A common question many teams ask as they face the transition to digital study documents is, “What if I get audited?” Inspections evoke fear because negative audit findings significantly impact everyone. Areas of high risk include missing documents, accurate delegation of authority logs, reporting delays, and inadequate monitoring or PI oversight. Given these risks, some teams believe that the best plan is to do nothing and stick to routine. However, the traditional paper-based routine, though familiar and comfortable, increases all of these risks.
The best plan to ensure Audit Ready status is to make a strategic transition to digital today, before your next audit. Why?
- Digital solutions reveal the unknown, making it easy to identify risks and proactively correct them.
- Since most sponsors are requesting digital documents, digital solutions keep your site out of a treacherous half-paper, half-digital state where disorganization can occur.
- Detailed 21 CFR Part 11 audit trails help you demonstrate to auditors and monitors the GCP steps you know your site is already taking.
- Ensures compliance leveraging a single source of truth across all your studies.
The benefits of this transition far outweigh the risks – which is why centers and sponsors around the world are making the change each day. It is also why the FDA is partnering with stakeholders to help drive digital transitions. So, how do you make this strategic transition to digital so that you are audit ready?
1) Know what the FDA expects
In discussions with Florence, the FDA made three things clear:
- eRegulatory tools are acceptable. See FDA & ICH guidance documents here in another blog post.
- Your eRegulatory tool must be 21 CFR Part 11 compliant. Validated software with audit trails is key not only for eSignatures but for the pedigree of documents you’re storing.
- Your eRegulatory tool must make it easy for your team to guide the auditor through your study documents. The tool can’t encumber discovery.
2) Develop and document your digital strategy
- Partner with your digital vendor to write simple SOPs documenting your digital document guidelines.
- Develop SOPs at the right scope. Document the core tasks in a process, but not the details. This creates a path that your team, and auditors, can follow, but doesn’t create overwhelming detail that would make compliance impossible in practice.
- Ensure all members of your team read the SOPs and are well trained on the digital tool you choose. Document their acknowledgement and training.
- Review your SOPs at least annually to ensure they are up-to-date and your team is in compliance. Have your SOPs ready for review by team members, monitors, and inspectors.
3) Choose the right vendor
- The vendor you choose should focus on creating and maintaining a tool that is easy for all team members to use. Simple is key.
- The tool must be frequently validated and the vendor should provide proof, upon request, of validation.
- The vendor should be willing to partner with your team administrators to set up appropriate digital security levels to enable privacy and data security.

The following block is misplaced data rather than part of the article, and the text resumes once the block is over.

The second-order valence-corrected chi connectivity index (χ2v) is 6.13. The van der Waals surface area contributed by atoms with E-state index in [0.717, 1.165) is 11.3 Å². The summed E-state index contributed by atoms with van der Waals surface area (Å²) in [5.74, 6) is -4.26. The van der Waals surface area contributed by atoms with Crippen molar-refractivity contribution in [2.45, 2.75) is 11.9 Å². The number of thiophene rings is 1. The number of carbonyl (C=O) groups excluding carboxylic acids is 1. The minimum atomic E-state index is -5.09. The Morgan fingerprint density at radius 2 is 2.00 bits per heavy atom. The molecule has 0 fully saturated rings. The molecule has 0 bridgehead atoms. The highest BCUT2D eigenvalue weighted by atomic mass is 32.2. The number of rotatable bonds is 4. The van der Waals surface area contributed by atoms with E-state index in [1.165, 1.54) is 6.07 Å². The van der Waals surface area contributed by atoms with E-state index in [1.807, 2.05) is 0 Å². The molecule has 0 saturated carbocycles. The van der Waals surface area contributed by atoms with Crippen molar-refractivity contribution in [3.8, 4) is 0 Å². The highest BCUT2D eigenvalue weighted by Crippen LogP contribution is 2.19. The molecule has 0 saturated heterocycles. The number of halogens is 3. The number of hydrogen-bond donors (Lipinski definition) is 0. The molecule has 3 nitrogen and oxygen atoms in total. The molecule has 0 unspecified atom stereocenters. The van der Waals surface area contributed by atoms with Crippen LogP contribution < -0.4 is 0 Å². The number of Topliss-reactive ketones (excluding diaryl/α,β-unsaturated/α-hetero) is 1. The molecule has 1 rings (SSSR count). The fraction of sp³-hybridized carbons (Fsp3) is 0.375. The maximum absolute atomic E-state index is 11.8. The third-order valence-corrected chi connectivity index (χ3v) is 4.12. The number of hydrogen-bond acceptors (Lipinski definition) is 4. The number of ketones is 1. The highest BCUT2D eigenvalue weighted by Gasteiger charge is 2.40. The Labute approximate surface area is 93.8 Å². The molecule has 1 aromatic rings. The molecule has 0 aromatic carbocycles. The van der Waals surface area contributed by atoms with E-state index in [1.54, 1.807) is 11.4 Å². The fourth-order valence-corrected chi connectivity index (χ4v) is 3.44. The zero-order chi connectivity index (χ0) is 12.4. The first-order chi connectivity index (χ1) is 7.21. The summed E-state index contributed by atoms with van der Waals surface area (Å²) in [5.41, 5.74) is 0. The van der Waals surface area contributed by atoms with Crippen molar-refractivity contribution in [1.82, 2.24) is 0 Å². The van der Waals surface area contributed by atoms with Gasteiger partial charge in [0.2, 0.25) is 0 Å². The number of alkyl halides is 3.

4) Optimize workflows
- As you begin working inside your chosen tool, the first step should be to set up workflow reminders such as document placeholders and due and expiration dates, as well as tasks, to alert team members of items that need attention.
- File your eSignature non-repudiation statement with the FDA and then utilize eSignatures for documentation – specifically for time-sensitive documents.
- Train your team on these workflows and ensure compliance.
5) Eliminate paper shadow charts
- Maintaining consistent documentation in shadow charts is hard. Redundancy leads to risky errors when items need to be tracked, updated, and filed.
- If possible, select an eBinder tool capable of connecting with EHR’s to receive source and other clinical documents such as labs. To maintain HIPAA compliance, the tool must have role based permissions and redaction capabilities to protect PHI.
- Establish workflows for adverse event reviews utilizing digital shadow charts – which can be accessed from anywhere in the world.
6) Review your electronic binder integrity frequently
- Choose a tool with a clear view that highlights high risk areas.
- Review your audit trails to ensure team compliance and consistency.
- Understand how to find items quickly and even download them to print if requested during an inspection.
At Florence we understand the risks and fears associated with inspections and changes in routine. In fact, our eBinder Suite™ was designed by security experts and research coordinators, who have successfully survived audits, to facilitate the transition to digital in an easy to use, secure HIPAA and 21 CFR Part 11 compliant environment. We are dedicated to helping teams move from audit risk to audit ready. Contact us at email@example.com for information on how your team can make the transition today.
Emory, Medtronic, BS in Biomedical Engineering from Georgia Institute of Technology
Latest posts by Angela Gill Nelms (see all)
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- Be Audit Ready Now - January 28, 2016